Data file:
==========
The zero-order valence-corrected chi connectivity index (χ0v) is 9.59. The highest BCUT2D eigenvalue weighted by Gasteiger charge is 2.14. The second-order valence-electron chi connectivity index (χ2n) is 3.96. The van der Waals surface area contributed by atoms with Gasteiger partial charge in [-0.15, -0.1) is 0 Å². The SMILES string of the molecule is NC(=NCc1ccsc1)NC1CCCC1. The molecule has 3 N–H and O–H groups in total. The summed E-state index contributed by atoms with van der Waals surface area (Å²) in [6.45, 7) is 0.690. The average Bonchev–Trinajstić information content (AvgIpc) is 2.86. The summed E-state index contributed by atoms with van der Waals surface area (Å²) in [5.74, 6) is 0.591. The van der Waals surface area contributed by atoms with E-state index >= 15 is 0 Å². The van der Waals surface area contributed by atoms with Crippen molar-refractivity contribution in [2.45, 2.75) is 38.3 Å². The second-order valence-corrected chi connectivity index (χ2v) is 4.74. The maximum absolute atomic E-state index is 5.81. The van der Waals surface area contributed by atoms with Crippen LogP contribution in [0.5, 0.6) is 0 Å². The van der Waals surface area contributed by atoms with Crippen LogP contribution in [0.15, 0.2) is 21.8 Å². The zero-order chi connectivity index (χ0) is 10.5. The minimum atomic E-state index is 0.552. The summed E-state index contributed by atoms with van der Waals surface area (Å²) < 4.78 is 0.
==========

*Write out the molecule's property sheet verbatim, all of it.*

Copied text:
The zero-order valence-corrected chi connectivity index (χ0v) is 9.59. The highest BCUT2D eigenvalue weighted by Gasteiger charge is 2.14. The second-order valence-electron chi connectivity index (χ2n) is 3.96. The van der Waals surface area contributed by atoms with Gasteiger partial charge in [-0.15, -0.1) is 0 Å². The SMILES string of the molecule is NC(=NCc1ccsc1)NC1CCCC1. The molecule has 3 N–H and O–H groups in total. The summed E-state index contributed by atoms with van der Waals surface area (Å²) in [6.45, 7) is 0.690. The average Bonchev–Trinajstić information content (AvgIpc) is 2.86. The summed E-state index contributed by atoms with van der Waals surface area (Å²) in [5.74, 6) is 0.591. The van der Waals surface area contributed by atoms with E-state index >= 15 is 0 Å². The van der Waals surface area contributed by atoms with Crippen molar-refractivity contribution in [2.45, 2.75) is 38.3 Å². The second-order valence-corrected chi connectivity index (χ2v) is 4.74. The maximum absolute atomic E-state index is 5.81. The van der Waals surface area contributed by atoms with Crippen LogP contribution in [0.5, 0.6) is 0 Å². The van der Waals surface area contributed by atoms with Crippen LogP contribution in [0.15, 0.2) is 21.8 Å². The zero-order chi connectivity index (χ0) is 10.5. The minimum atomic E-state index is 0.552. The summed E-state index contributed by atoms with van der Waals surface area (Å²) < 4.78 is 0.